How Spain has taken on the problem of precarious work

Europe’s workers are famously well-protected by rights and regulations, but the continent’s dirty secret is that they don’t extend to everyone. Countries such as France, Spain, Italy and Portugal have long had insulated insiders who are hard to fire and insecure outsiders who churn from one temporary contract to the next. Inevitably, the young have been most likely to get stuck on the outside: 37 per cent of the eurozone’s under-30s workers are on temporary contracts.

But now Spain — the poster child for precarious work — is trying to put a stop to all that. And so far, its efforts look remarkably successful.

Europe’s insider-outsider labour markets date back to reforms in the 1980s, 1990s and 2000s which made it easier for employers to use flexible contracts, but kept strict protections for people in permanent jobs.

Temp jobs aren’t inherently problematic. Employers clearly need some flexibility for seasonal ups and downs and other unplanned events. They can also help young people and jobseekers to get a first foothold in the world of work. But when they become too widespread, they can become more like traps than stepping stones, leaving the young going from one fixed-term contract to the next without access to decent training which would boost productivity.

By 2018, the OECD had concluded that widespread temporary work “tends to have only a limited impact on improving employment opportunities for disadvantaged groups” and comes at “the expense of permanent employment, reducing job quality, slowing the transition of temporary to permanent work and reinforcing long-term inequalities in the labour market”. Nowhere was this more evident than Spain, where the proportion of under-30s on temporary contracts has been above 50 per cent for most of the past decade.

Until last year, that is, when Spain’s leftwing government set out to “recover workers’ rights without hurting business” in a deal it thrashed out with employers and trade unions. The new rules, which began in 2022, aimed to put a stop to the use of back-to-back temporary contracts and make new permanent jobs the rule rather than the exception. A new “open-ended contract for intermittent work” was introduced for employers in seasonal sectors, under which staff would remain linked to the company when the season ended and called back when demand resumed.

Jorge Uxó, an economics professor at Complutense University of Madrid, told me the impact of the reform has been “extraordinarily positive” so far. The share of employees on temporary contracts fell from 26 per cent in 2021 to 18 per cent by the end of last year, not far off the eurozone average of 14.6 per cent. For the under-30s, the rate fell from 58 per cent in 2021 to 39 per cent.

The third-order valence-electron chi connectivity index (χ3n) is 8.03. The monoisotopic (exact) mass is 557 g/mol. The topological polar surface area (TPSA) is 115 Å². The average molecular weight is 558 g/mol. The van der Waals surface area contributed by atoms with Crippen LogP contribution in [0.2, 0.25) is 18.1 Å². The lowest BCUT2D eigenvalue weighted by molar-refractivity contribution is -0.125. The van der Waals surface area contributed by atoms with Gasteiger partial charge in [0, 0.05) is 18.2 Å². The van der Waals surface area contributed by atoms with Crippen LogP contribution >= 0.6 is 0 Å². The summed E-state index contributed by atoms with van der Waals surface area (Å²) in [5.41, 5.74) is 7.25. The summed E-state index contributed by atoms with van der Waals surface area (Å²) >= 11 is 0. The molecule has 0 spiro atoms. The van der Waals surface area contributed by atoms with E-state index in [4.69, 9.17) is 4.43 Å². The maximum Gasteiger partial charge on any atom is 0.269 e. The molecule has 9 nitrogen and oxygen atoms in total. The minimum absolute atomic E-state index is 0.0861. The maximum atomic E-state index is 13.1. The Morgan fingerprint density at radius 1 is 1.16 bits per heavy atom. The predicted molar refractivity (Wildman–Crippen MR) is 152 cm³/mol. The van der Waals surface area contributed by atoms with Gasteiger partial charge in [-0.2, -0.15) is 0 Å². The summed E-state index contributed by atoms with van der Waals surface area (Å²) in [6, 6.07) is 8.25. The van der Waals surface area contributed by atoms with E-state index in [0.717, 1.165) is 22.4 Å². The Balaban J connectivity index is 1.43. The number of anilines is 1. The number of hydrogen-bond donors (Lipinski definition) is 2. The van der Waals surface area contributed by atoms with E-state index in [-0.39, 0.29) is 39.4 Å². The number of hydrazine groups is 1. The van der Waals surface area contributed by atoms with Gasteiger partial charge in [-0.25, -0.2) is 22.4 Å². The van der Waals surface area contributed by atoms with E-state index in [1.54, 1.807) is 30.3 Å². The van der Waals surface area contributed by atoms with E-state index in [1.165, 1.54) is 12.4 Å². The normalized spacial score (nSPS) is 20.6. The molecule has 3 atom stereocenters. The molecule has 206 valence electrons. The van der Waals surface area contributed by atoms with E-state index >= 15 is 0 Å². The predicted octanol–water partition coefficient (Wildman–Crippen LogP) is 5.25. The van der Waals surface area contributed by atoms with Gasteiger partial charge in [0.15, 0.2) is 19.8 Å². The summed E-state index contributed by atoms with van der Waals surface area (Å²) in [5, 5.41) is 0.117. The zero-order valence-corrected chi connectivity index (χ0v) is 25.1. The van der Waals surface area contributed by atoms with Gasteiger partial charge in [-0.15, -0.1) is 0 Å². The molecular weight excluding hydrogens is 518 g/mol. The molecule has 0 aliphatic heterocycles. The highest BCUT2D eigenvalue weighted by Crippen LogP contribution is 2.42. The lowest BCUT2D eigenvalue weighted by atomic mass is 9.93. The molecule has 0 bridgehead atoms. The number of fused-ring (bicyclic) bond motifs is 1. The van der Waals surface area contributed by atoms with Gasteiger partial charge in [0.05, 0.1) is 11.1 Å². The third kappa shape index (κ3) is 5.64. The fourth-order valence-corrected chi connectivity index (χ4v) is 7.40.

This hasn’t happened through the mass dismissal of temporary workers — as was the case after the 2009 crash — but rather at a time of overall job creation. Between the fourth quarter of 2021 and the fourth quarter of 2022, the number of workers on temporary contracts fell by 1.2mn, while the number of workers on permanent contracts rose by 1.6mn.

This should be good for the wider economy, too. Research by the Bank of Spain shows people on temporary contracts in Spain tend to spend a smaller share of their income than people on permanent ones. The rise in the number of workers in stable jobs should help to boost household spending, the central bank said.

There are some caveats. It could be argued the new “intermittent open-ended” contracts are not much better than temporary contracts, since people on them still don’t have secure incomes. Against that, Uxó and other economists say they do confer more rights on workers and only account for a minority of the new permanent contracts anyway.

The bigger question is what comes next. Spain still has a pretty high share of temporary work and the reforms haven’t been tested yet in a downturn. It is also too soon to know whether they will boost training and productivity in the longer term. Rafael Doménech, head of economic analysis at the bank BBVA, says the “balance is positive” so far and demonstrates “the flexibility and capability of firms to adapt” to new rules. “But there are many other aspects where the jury is still out.”

Nonetheless, there is perhaps a bigger lesson here. Over the past decade, it has become fashionable to see rising insecurity as a natural consequence of the shifts in 21st-century work. But in Spain, at least, it turns out it wasn’t an economic inevitability to which policymakers had to adapt. It was just a problem they had to fix.

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